The final choices of parents were: 45% accepted all vaccinations, 40% accepted partial vaccination (of who 56% accepted all vaccines except the measles–mumps–rubella) and 10% decided to continue refusing vaccinations for their children—the same group of parents that did not find the session to be of interest.


Parents that refuse vaccination are not acting frivolously or recklessly. Like any other parents, they just want what is best for their children, even if in this case, based on current scientific evidence, they are mistaken. The decision is not taken on a whim; these parents are highly informed individuals that took a long time deciding that not vaccinating was the best option for their children. The problem is that the information comes from sources of questionable scientific basis, and parents usually obtain it through the 2.0 world (Internet and social networks), where anti-vaccine activists move with extraordinary ease, whereas most health care professionals do not. This would be clear, simply by asking any collective of physicians what percentage of its members has an active Twitter profile.

A key aspect in this service is that the main principle of empathy is respect. If paediatricians respond to anti-vaccine families with anger, the parents will continue to refuse vaccination for their children. The goal is not to persuade or argue, but to vaccinate, and what must be pursued is protecting the health of the child. In fact, we should try to eliminate the “anti-vaccine” label, as most families find it derogatory and stigmatising. These families express that they have concerns about vaccination and have decided not to vaccinate their children, but may change their minds in the future.

There is sufficient scientific evidence and information to refute the arguments in support of not vaccinating12–16:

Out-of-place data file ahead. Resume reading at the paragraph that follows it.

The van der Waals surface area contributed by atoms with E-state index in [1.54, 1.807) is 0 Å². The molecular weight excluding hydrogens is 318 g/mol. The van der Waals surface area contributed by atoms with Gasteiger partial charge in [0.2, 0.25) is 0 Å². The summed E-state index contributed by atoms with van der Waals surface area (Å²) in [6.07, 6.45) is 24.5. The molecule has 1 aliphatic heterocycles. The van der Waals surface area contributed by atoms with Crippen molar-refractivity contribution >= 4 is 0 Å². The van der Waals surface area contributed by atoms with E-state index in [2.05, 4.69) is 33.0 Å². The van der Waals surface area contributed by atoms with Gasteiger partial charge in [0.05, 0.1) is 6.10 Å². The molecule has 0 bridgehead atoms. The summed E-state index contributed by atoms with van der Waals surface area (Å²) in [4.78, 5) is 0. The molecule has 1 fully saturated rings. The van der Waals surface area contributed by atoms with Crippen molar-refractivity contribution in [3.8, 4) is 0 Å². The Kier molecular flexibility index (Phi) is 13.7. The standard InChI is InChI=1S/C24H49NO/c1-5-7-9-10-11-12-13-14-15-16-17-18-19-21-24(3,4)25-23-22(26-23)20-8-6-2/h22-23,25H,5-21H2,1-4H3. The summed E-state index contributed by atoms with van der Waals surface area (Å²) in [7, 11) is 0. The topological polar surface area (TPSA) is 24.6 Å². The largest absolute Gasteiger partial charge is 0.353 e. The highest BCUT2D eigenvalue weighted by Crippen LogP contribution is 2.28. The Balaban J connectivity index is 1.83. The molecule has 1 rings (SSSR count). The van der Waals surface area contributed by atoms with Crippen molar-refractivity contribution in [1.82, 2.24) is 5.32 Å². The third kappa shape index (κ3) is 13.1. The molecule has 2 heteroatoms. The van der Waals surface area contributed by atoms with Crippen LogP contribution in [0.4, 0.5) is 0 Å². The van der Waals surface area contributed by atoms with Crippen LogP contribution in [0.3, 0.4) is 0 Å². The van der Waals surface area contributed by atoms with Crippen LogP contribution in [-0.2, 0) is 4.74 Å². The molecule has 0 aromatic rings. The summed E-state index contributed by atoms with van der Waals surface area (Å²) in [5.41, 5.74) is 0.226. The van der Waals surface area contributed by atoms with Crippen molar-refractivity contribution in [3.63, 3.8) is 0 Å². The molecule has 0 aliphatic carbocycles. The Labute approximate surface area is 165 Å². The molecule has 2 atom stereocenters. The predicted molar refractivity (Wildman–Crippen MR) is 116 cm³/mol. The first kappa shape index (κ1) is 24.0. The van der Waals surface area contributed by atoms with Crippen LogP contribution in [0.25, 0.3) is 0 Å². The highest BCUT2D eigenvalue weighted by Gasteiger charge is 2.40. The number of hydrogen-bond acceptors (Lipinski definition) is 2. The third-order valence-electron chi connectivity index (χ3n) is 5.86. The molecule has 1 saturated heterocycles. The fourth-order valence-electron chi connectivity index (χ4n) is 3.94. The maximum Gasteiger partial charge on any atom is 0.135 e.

• More than 50 vaccines are currently marketed in Spain.17,18 The only one that contains thiomersal among its excipients (0.05mg) is the LETI tetanus toxoid,19 whose marketing has been suspended.17 Therefore, the fact is that none of the vaccines currently available and marketed in Spain contains mercury or any mercury derivates.

  • Some vaccines contain aluminium. It is used as an adjuvant in insignificant amounts, and it is necessary for the vaccine to be effective.12,14,16 Even breast milk in mothers that follow a normal diet and many other foods, such as fish, naturally contain larger amounts of aluminium.12,16

  • Improvements in hygiene and sanitation have indeed succeeded in reducing the incidence of some diseases. However, eradication is achieved by the systematic vaccination of an entire population.12

  • No study has found evidence of a direct causal relationship between vaccination overall and the development of autism, sudden infant death, multiple sclerosis, leukaemia or any other severe diseases, especially neurologic ones. There will always be a temporal association with vaccines, but it is causality that needs to be established, and so far it has not.12–16

  • The immunity generated by infection is stronger than passive immunity (vaccination) and more enduring. This is the case as long as the disease is overcome and does not result in sequelae. The greater protection conferred by immunisation by infection does not justify taking the risks associated with having a severe infectious disease.12,16

  • Vaccines require preservatives and stabilisers, as do many other medical and food products. Without them, products expire and become contaminated.12,16

  • The overall risk of anaphylaxis is of one case per one million administered doses.12,16,20 Furthermore, any other drugs, foods, cosmetic products etc. carry a risk of anaphylaxis.

  • Anything in life can be made into a business, including vaccines, the anti-vaccine movement and homoeopathy.